Gastroesophageal reflux disease, also abbreviated to GERD, is unusually frequent or chronic reflux. Patients typically experience the symptoms at least two times a week, if not more. In the United States, GERD is one of the most commonly diagnosed gastrointestinal diseases, with nearly 20 percent of the adult population experiencing symptoms regularly. When left untreated, it can lead to serious complications such as changes to esophageal structure or Barrett’s esophagus. Acid reflux has a variety of causes that can lead to GERD. These include, but are not limited to diet, genetics, age and previous injuries.
GERD affects people differently and involves symptoms which vary from mild to moderate or severe. Mild sufferers may experience occasional bouts of heartburn. Patients with more severe reflux can experience heartburn daily. Other patients never experience heartburn but may have symptoms such as asthma, chronic cough, hoarseness, or chest pain due to persistent reflux.
What Is Acid Reflux?
Acid reflux, commonly experienced as heartburn or regurgitation, occurs when stomach fluids back up, or reflux, into the esophagus, exposing it to gastric acid and other contents. While occasional reflux is normal, for some it can be frequent and severe enough to impact daily life.
How GERD Can Impact Your Daily Life
Researchers estimate that pain and discomfort from acid reflux impacts up to 60 percent of the U.S. population every year. GERD can impact a patient’s life in some of the following ways:
- Persistent Typical and Atypical Symptoms: May result in heartburn, chest pain, sore throat and other symptoms despite medication.
- Sleeping Positions: Nighttime reflux can compromise sleep for people who sleep in a typical horizontal position. This can affect alertness and productivity the following day.
- Diet: Dietary restrictions including regimented timing of meals and the need to avoid consuming foods and beverages that trigger reflux.
- Additional Healthcare Costs and Work Productivity: Costs associated with GERD can reach thousands of dollars annually in medications and lost productivity from work.
How Is GERD Treated?
Treatment for GERD varies from person to person depending on the severity of symptoms: mild sufferers may experience relief by implementing simple lifestyle changes, while others can control symptoms through medication therapy. However, common medications like Proton Pump Inhibitors prescribed to control GERD symptoms carry their own risks and limitations, and may not be the best long-term solution for GERD.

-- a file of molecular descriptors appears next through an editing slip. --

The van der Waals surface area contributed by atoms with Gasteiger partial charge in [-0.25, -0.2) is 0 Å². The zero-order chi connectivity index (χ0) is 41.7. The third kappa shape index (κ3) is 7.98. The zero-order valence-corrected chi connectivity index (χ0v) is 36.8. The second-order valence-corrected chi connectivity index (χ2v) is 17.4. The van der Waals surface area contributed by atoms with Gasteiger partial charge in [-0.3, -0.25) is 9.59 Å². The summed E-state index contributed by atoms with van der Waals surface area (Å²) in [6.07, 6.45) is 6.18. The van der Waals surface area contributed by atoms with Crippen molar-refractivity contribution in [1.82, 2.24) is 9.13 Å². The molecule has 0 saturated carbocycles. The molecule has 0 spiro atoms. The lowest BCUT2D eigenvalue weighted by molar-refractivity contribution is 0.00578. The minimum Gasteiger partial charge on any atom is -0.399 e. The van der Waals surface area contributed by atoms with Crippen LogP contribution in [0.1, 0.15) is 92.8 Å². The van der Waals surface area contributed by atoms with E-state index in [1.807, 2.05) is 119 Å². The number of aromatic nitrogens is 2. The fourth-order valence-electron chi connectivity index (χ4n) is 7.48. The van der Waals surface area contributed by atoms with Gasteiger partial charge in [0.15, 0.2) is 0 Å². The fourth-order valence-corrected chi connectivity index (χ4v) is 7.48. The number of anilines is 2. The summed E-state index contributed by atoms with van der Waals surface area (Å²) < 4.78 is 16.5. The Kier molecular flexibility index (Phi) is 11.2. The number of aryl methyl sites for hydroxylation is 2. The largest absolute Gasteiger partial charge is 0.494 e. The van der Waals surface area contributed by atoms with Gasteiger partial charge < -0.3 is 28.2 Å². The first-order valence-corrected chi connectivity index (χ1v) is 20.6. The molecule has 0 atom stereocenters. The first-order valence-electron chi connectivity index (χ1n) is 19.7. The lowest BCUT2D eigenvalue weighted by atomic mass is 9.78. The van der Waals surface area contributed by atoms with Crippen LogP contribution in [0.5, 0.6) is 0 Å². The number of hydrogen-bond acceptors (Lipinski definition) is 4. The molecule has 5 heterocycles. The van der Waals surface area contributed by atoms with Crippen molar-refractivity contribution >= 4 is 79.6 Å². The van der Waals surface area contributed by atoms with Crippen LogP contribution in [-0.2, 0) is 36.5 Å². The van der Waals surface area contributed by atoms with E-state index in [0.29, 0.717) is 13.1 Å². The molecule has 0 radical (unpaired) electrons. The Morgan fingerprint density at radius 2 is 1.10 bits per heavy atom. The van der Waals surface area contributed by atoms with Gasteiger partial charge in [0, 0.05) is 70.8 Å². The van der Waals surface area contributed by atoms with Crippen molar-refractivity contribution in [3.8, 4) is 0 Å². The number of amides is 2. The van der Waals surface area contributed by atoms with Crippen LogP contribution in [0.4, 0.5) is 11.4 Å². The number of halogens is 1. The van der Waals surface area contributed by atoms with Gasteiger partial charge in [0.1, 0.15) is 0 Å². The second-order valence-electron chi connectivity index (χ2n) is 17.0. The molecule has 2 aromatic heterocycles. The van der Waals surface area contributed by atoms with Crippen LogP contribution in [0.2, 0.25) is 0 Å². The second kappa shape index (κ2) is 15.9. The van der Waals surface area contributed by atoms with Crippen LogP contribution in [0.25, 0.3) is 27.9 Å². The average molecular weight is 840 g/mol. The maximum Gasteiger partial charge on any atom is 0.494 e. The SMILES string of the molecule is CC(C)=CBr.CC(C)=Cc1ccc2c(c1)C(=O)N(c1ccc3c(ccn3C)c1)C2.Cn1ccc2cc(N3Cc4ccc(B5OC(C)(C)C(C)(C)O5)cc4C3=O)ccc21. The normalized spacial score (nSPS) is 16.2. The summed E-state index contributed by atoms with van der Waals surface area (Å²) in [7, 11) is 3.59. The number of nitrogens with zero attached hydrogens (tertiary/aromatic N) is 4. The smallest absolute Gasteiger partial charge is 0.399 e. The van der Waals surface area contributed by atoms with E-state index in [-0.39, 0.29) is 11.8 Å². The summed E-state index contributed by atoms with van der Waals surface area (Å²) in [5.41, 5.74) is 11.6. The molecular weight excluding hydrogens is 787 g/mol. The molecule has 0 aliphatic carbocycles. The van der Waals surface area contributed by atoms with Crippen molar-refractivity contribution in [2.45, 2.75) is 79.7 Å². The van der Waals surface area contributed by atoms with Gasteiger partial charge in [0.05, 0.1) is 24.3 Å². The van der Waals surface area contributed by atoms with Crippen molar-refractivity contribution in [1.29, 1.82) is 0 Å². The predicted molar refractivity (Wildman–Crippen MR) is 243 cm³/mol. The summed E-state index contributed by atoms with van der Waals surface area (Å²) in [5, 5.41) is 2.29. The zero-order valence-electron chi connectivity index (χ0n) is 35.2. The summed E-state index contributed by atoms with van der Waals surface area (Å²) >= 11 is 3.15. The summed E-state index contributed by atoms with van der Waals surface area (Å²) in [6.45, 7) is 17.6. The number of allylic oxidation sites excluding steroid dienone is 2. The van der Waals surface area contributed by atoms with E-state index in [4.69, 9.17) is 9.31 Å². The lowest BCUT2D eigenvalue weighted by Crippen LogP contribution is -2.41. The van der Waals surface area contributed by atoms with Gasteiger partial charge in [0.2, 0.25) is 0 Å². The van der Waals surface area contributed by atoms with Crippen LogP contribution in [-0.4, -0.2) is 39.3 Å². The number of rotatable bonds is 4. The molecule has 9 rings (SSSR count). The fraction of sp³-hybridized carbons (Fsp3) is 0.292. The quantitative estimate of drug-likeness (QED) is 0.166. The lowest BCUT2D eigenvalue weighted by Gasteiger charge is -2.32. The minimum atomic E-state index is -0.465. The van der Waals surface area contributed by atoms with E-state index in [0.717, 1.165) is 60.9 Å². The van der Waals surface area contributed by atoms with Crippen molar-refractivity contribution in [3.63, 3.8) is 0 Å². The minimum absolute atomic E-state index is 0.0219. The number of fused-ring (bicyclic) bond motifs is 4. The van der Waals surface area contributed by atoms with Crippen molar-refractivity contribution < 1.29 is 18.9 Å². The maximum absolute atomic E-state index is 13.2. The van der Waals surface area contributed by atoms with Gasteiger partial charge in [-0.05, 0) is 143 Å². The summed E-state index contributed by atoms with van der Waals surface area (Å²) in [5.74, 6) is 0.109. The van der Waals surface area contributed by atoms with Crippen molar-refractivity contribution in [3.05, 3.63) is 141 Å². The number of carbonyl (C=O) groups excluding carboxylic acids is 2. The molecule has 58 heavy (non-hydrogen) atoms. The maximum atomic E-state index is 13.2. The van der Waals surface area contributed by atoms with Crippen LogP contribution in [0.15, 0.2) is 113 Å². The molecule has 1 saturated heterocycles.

People who experience more debilitating symptoms of GERD consistently may require or opt for surgery. It is important to remember that GERD is a chronic disease that usually requires lifetime management to control symptoms if left untreated.
What Happens if You Don’t Treat Gastroesophageal Reflux Disease?
Chronic, prolonged exposure to reflux may result in inflammation, irritation or swelling of the esophagus. This condition, known as esophagitis, can be accompanied by more concerning complications such as ulcers, hemorrhage or precancerous cellular changes.
While symptoms alone can significantly interfere with one’s quality of life, GERD is also associated with the development of Barrett’s esophagus, a condition that causes a cellular change in the lining of the lower esophagus. In a percentage of patients, it can progress to esophageal cancer, a potentially life-threatening illness. To avoid this and additional potential complications, it is important to take GERD symptoms seriously and seek evaluation and diagnosis from a healthcare professional as soon as possible.
Talk to Your Doctor About GERD
Having heartburn or acid reflux from time to time is normal; having it frequently interrupt your life is not. If you suffer symptoms of reflux more than twice a week, you may have GERD. Take the GERD-HRQL (Health Related Quality of Life) survey if you suspect a problem and bring the results to a qualified physician near you for a GERD evaluation.